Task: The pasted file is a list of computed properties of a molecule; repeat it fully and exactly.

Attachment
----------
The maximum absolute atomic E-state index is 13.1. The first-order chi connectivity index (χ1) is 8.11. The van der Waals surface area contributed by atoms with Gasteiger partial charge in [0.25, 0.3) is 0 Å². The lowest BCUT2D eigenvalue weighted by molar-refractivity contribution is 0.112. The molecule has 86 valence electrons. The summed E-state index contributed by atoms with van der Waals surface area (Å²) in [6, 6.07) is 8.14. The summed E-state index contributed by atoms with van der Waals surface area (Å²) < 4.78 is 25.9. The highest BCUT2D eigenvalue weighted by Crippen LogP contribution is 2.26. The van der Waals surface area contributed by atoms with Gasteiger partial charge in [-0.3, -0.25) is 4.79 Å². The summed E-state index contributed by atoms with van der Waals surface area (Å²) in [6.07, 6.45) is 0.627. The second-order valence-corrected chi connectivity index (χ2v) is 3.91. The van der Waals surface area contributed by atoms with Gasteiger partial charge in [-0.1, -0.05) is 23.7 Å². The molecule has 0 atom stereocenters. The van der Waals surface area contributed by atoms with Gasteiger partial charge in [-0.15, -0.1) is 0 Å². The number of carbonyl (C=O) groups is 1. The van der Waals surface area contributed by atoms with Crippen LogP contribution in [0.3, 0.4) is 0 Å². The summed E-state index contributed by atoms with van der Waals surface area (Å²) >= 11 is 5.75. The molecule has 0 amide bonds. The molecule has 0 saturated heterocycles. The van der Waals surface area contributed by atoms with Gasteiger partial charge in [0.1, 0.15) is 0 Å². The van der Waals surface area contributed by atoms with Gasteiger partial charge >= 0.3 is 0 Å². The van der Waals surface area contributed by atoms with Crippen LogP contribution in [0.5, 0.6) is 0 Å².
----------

The maximum absolute atomic E-state index is 13.1. The first-order chi connectivity index (χ1) is 8.11. The van der Waals surface area contributed by atoms with Gasteiger partial charge in [0.25, 0.3) is 0 Å². The lowest BCUT2D eigenvalue weighted by molar-refractivity contribution is 0.112. The molecule has 86 valence electrons. The summed E-state index contributed by atoms with van der Waals surface area (Å²) in [6, 6.07) is 8.14. The summed E-state index contributed by atoms with van der Waals surface area (Å²) < 4.78 is 25.9. The highest BCUT2D eigenvalue weighted by Crippen LogP contribution is 2.26. The van der Waals surface area contributed by atoms with Gasteiger partial charge in [-0.3, -0.25) is 4.79 Å². The summed E-state index contributed by atoms with van der Waals surface area (Å²) in [6.07, 6.45) is 0.627. The second-order valence-corrected chi connectivity index (χ2v) is 3.91. The van der Waals surface area contributed by atoms with Gasteiger partial charge in [-0.1, -0.05) is 23.7 Å². The molecule has 0 atom stereocenters. The van der Waals surface area contributed by atoms with Gasteiger partial charge in [-0.15, -0.1) is 0 Å². The number of carbonyl (C=O) groups is 1. The van der Waals surface area contributed by atoms with Crippen LogP contribution in [0.3, 0.4) is 0 Å². The summed E-state index contributed by atoms with van der Waals surface area (Å²) >= 11 is 5.75. The molecule has 0 amide bonds. The molecule has 0 saturated heterocycles. The van der Waals surface area contributed by atoms with Gasteiger partial charge in [0.1, 0.15) is 0 Å². The van der Waals surface area contributed by atoms with Gasteiger partial charge >= 0.3 is 0 Å². The van der Waals surface area contributed by atoms with Crippen LogP contribution in [0.5, 0.6) is 0 Å².